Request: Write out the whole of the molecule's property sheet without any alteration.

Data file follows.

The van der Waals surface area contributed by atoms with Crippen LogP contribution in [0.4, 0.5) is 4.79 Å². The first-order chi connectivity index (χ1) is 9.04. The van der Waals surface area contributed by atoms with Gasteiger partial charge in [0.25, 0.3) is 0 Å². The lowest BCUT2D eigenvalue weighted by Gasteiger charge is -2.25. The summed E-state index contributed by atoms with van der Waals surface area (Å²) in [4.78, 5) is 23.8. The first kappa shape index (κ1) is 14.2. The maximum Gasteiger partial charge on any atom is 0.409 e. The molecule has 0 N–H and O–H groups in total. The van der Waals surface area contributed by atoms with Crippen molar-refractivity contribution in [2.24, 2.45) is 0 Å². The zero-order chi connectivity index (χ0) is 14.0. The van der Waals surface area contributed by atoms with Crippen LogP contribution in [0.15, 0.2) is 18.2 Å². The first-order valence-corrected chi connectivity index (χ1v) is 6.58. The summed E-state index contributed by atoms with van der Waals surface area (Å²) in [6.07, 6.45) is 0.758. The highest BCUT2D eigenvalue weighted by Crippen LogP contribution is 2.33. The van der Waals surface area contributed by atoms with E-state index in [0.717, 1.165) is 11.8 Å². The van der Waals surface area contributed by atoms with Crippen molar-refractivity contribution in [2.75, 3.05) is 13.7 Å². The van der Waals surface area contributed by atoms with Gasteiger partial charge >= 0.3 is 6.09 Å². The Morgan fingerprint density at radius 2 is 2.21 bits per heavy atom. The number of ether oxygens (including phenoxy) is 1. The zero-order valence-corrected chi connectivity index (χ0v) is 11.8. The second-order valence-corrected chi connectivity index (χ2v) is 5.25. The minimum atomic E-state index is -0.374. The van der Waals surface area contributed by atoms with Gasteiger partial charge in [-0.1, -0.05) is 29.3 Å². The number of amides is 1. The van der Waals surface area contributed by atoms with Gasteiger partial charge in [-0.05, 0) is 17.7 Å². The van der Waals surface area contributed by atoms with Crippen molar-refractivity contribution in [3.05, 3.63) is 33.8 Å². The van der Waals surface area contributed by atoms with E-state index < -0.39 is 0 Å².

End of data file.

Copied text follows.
The van der Waals surface area contributed by atoms with Crippen LogP contribution in [0.4, 0.5) is 4.79 Å². The first-order chi connectivity index (χ1) is 9.04. The van der Waals surface area contributed by atoms with Gasteiger partial charge in [0.25, 0.3) is 0 Å². The lowest BCUT2D eigenvalue weighted by Gasteiger charge is -2.25. The summed E-state index contributed by atoms with van der Waals surface area (Å²) in [4.78, 5) is 23.8. The first kappa shape index (κ1) is 14.2. The maximum Gasteiger partial charge on any atom is 0.409 e. The molecule has 0 N–H and O–H groups in total. The van der Waals surface area contributed by atoms with Crippen molar-refractivity contribution in [2.24, 2.45) is 0 Å². The zero-order chi connectivity index (χ0) is 14.0. The van der Waals surface area contributed by atoms with Crippen LogP contribution in [0.15, 0.2) is 18.2 Å². The first-order valence-corrected chi connectivity index (χ1v) is 6.58. The summed E-state index contributed by atoms with van der Waals surface area (Å²) in [6.07, 6.45) is 0.758. The highest BCUT2D eigenvalue weighted by Crippen LogP contribution is 2.33. The van der Waals surface area contributed by atoms with E-state index in [0.717, 1.165) is 11.8 Å². The van der Waals surface area contributed by atoms with Crippen molar-refractivity contribution in [2.75, 3.05) is 13.7 Å². The van der Waals surface area contributed by atoms with Gasteiger partial charge >= 0.3 is 6.09 Å². The Morgan fingerprint density at radius 2 is 2.21 bits per heavy atom. The number of ether oxygens (including phenoxy) is 1. The zero-order valence-corrected chi connectivity index (χ0v) is 11.8. The second-order valence-corrected chi connectivity index (χ2v) is 5.25. The minimum atomic E-state index is -0.374. The van der Waals surface area contributed by atoms with Gasteiger partial charge in [-0.1, -0.05) is 29.3 Å². The number of amides is 1. The van der Waals surface area contributed by atoms with Gasteiger partial charge in [-0.05, 0) is 17.7 Å². The van der Waals surface area contributed by atoms with Crippen molar-refractivity contribution in [3.05, 3.63) is 33.8 Å². The van der Waals surface area contributed by atoms with E-state index < -0.39 is 0 Å².